Through the end of last week, Apple (NASDAQ:AAPL) was down approximately 9% year-to-date putting it in last place in the Dow-30 derby. While the year is still young, bringing up the rear is certainly not a place we are used to seeing the perennial Dow leader.
Of course, after climbing more than 80% in both 2019 and 2020, for Apple to take a bit of a breather here is not cause for alarm—and is probably a healthy thing. For a stock that doesn’t encounter many corrections, this may be one of those rare opportunities to get in on the tech powerhouse before it continues to power higher.
Why is Apple Stock Down This Year?
The modest downturn in Apple shares stems from a broader repricing in technology stocks. With the market becoming increasingly concerned about the implications of higher interest rates on growth stock valuations, Apple has been one of the companies in the crosshairs.
With the exception of Alphabet, the so-called FAANG stocks are off to a slow start in 2021 after a dominant 2020 performance. And while we may still be in the early stages of a rotation from growth to cyclical value plays, these companies certainly aren’t struggling to find growth opportunities.
In the case of Apple, nothing has really changed from a fundamental perspective. Its most recent earnings report beat the Street as usual on the strength of higher iPhone sales, pandemic-driven iPad and Mac demand, and increased App Store, Music, Apple TV+, and other subscription-based revenue. The balance sheet also looks as healthy as ever with a nearly $200 billion cash hoard that continues to support stock buybacks and dividends.
Granted, the company did not provide guidance due to the ongoing COVID-19 uncertainty but did say it sees top line growth ahead. One other knock-on Apple, if you can call it that, is that certain segments will likely see slower growth over the next few quarters due to some tough year-over-year comparisons. Wearables, Home, and Accessories as well as Services are in this boat.
What are Apple‘s Growth Drivers?
Apple is coming off a record quarter in which revenue topped the $100 billion mark for the first time. While a slowdown in growth is a legitimate concern, it would be foolish to think a juggernaut like Apple has seen its best days. There are still several growth opportunities for investors to be excited about.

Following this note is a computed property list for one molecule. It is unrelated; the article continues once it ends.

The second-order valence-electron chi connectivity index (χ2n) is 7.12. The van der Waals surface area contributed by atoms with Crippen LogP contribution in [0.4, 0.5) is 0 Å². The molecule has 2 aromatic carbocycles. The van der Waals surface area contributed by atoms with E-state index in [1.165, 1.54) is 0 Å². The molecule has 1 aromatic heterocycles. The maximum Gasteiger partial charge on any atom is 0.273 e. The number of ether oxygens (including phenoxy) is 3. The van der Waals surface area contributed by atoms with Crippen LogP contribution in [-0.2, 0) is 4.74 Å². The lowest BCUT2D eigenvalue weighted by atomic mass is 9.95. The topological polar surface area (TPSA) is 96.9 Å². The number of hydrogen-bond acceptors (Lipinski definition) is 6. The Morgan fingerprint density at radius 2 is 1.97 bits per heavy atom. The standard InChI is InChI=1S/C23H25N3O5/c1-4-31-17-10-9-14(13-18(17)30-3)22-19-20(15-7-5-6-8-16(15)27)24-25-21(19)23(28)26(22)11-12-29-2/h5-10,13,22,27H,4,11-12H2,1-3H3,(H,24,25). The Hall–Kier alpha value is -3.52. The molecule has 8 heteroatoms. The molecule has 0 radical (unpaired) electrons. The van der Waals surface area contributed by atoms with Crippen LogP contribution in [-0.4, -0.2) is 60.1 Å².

The most imminent growth catalyst is iphone-12 sales. While the much-anticipated product faced a delayed debut, early indications are that they are selling like gangbusters. Even without the benefit of a full quarter of 5G iphone-12 sales, last quarter’s $66 billion of iPhone sales surpassed consensus expectations by 10%. The reopening of Apple stores and another round of government stimulus checks should help confirm iPhone strength.
Aside from its flagship handset, Apple is showing no signs of slowing down when it comes to new product launches. It recently introduced its sixth iteration of the popular Apple Watch. Features like blood oxygen and sleep monitoring are likely to be well received by increasingly health and fitness-minded consumers in the wake of the pandemic.
This was not to be outdone by the launch of the iPad Air which has helped fortify an already strong iPad business that is seeing strong adoption in education especially in Japan and Germany.
Then there is the fast-growing Services division. While near-term results may not match up to the pandemic-driven results of past months, it remains a major growth engine. Homebound consumers spent mightily on digital goods and services last year and much of that spending went to Apple. Based on how fast the world is gravitating towards things like streaming TV, online gaming, and connected fitness, demand for Apple‘s growing services portfolio should stay in good shape.
Is it a Good Time to Buy Apple Stock?
Although Apple stock has gone on a huge run since its unusual seven-for-one split of 2014, it would be reckless to get in the way of this runaway train. Apple‘s brand strength, revenue growth prospects, and high profit margin will likely remain a recipe for success for the foreseeable future.
Plus, after the most recent stock split, this time of the four-for-one variety, Apple‘s price may benefit from being more affordable to an increasingly influential army of retail traders.
The stock isn’t as cheap as it was a year or two ago at close to 30x forward earnings nor is the dividend yield what it used to be. This gives Apple, which has historically traded below the average market multiple, a sizeable premium valuation. But it is a premium worth paying given the company’s financial strength and diversified, less iPhone-centric growth profile.
We don’t often see Apple as a Dow laggard—and probably won’t for much longer.
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